Donuts aren't healthy -- you'd have to live in a cave to not know that -- but they still sell plenty of donuts... it's your choice whether you indulge or not [I LOVE donuts & wouldn't tell you not to eat them, even *if* you'd listen]. Choice is yours. :-)

* * *

#42: "... as was taught in all of the computer classes and my MCSE classes – 95% of all computer problems are user related… ;)"

SUPERCOMPUTER: what it sounded like before you bought it. :-)

Unfortunately the same sort of false expectations vs. cold, hard reality keeps users awake at night. Folks that develop hardware &/or software frankly often don't do their job properly, & then there are the accidental bugs when/if they do it right. Yes, people do screw up their PCs/laptops, no question, but last I read the majority of users doesn't even bother to report defects, bugs etc. because they have zero faith that it would be more than an aggravating waste of time. Classes teaching techs that the customer is at fault is one very prominent reason why. Personally I think one reason they moved call centers off shore was employees fearing their neighbors would find out what they did for a living, & the job would become physically hazardous. :-)

* * *

#44: "Registry Cleaner does make a backup before cleaning, you can always use this backup,to return back to the situation before cleaning."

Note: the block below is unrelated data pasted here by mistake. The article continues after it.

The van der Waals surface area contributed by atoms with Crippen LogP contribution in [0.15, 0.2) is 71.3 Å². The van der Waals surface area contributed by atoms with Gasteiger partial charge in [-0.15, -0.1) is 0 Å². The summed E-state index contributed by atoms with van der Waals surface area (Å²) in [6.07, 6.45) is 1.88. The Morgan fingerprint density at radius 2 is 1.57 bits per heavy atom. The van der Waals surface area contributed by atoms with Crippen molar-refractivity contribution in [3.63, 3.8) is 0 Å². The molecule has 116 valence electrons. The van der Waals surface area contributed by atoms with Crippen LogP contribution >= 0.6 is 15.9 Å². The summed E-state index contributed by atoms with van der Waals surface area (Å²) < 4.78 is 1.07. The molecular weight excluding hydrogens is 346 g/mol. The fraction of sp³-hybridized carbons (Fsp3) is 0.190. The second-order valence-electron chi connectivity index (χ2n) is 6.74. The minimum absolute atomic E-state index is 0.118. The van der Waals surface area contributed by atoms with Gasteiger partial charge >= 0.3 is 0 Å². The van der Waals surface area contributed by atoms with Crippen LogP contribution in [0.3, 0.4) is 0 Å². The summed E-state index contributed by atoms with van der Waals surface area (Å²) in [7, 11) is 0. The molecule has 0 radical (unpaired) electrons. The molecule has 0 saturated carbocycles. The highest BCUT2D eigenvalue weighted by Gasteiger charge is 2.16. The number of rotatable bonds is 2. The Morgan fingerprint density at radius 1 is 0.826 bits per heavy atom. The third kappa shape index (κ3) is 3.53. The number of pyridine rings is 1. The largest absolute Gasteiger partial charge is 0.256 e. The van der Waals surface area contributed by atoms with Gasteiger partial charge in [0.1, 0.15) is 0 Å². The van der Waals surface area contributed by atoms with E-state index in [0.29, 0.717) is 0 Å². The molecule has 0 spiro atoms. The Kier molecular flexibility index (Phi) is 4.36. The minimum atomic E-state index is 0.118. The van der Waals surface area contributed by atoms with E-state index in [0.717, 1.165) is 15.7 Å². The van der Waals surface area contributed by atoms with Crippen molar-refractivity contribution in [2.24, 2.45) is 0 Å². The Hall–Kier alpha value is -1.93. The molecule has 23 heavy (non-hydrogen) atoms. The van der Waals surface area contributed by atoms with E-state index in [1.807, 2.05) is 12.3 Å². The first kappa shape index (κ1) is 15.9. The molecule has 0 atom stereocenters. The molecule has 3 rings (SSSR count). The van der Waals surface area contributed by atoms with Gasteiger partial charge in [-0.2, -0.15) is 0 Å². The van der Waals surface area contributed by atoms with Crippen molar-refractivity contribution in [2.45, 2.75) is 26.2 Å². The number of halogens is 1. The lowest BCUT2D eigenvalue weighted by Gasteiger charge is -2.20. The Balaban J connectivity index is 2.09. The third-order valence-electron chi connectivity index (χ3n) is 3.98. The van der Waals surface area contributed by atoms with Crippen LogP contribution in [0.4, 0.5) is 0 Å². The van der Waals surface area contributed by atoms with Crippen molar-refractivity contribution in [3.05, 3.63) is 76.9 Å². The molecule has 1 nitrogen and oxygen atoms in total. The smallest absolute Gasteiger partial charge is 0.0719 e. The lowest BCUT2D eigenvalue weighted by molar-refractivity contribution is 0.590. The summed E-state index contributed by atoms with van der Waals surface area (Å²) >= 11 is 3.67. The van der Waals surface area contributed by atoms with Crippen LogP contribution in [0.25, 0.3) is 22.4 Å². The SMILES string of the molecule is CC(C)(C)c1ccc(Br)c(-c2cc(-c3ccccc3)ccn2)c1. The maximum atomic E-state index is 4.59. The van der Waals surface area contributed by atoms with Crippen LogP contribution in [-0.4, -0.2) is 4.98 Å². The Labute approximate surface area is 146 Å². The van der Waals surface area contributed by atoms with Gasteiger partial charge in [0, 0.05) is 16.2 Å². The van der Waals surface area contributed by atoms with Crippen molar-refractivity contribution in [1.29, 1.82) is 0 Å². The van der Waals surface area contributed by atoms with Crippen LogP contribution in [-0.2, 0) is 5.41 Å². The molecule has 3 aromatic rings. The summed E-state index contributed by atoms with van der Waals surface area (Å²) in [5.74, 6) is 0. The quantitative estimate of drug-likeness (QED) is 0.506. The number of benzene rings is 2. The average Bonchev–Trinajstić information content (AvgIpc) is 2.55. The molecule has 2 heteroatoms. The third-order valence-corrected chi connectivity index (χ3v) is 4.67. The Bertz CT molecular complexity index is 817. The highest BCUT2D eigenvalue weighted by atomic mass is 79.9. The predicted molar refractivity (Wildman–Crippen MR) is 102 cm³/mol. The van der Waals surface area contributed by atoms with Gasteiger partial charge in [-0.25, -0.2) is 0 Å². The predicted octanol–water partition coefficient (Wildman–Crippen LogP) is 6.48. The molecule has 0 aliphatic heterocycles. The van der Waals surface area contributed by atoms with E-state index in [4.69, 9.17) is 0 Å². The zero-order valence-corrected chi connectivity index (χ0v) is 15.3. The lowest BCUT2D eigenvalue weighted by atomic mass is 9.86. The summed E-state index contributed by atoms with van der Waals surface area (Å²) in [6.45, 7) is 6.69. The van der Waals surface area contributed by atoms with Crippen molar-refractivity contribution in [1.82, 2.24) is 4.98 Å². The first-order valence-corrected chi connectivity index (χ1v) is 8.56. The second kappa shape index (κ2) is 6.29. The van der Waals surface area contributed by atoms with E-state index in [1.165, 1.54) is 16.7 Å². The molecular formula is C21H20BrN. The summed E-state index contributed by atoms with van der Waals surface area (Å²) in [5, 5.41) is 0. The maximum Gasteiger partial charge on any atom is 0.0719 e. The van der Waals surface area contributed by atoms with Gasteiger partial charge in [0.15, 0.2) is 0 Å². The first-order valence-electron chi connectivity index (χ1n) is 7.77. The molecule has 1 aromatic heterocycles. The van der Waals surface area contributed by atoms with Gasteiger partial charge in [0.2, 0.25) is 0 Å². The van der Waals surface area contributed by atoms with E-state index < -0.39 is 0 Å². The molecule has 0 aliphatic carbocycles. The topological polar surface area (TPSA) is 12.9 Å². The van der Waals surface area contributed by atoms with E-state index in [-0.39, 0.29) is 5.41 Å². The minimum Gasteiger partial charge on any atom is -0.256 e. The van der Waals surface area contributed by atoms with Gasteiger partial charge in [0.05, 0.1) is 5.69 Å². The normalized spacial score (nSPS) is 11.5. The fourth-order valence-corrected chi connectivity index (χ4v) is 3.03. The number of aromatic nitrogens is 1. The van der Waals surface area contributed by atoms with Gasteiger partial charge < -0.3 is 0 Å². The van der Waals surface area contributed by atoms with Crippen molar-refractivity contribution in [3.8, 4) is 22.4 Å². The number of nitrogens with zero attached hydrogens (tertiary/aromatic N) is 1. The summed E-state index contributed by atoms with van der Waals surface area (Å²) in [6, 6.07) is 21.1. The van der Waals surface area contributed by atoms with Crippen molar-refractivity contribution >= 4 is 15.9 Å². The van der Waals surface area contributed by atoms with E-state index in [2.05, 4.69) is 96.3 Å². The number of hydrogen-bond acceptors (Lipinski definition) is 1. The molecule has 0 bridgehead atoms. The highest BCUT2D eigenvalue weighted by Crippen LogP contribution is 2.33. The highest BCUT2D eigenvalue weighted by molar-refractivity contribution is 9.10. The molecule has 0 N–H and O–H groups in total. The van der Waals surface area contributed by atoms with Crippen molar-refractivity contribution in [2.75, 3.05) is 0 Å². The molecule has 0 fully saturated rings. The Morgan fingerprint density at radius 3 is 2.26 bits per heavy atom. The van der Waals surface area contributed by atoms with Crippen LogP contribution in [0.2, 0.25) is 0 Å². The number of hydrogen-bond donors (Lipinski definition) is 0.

Remember though that as with other reg cleaning apps, that makes the assumption that Windows will start so you can run the app to restore your backup. You can restore an ERUNT reg backup from the command line or while running another copy of Windows [e.g. dual boot or WinPE].

Reply   |   Comment by mike  –  7 years ago  –  Did you find this comment useful? yes | no (+11)

@AnAceBuyer – I’ve used JKDefrag (now called “MyDefrag”) for years w/out any serious complaints, though some still encounter bugs and glitches. It moved a massive disk image around on a new hard drive when several competitors couldn’t budge the large chunks. BTW, have you paired it with MyDefragGUI? Makes MyDefrag a lot more intuitive and user-friendly.

One concern with defraggers – none that I recall include a disk error check step or even display a “has this drive been error checked first?” reminder. Error checking is a time-consuming step but I was taught that should be done to blacklist bad hard drive sectors that could corrupt/lose data. For those who may not know the how to, right click a drive. Choose properties > tool tab > check now > select ‘Scan and attempt recovery of bad sectors’ > start. The windows file integrity check fixes/flags bad sectors.

Another concern – do any defraggers display a warning about not defragging flash drives? My understanding is that you don’t want to defrag a flash drive because their solid state read/write lifespan is often measured in tens or hundreds of thousands vs millions for a magnetic hard drive. Might be an old wives tale but I’d rather be safe than sorry.

Reply   |   Comment by Merlin's Mentor  –  7 years ago  –  Did you find this comment useful? yes | no (0)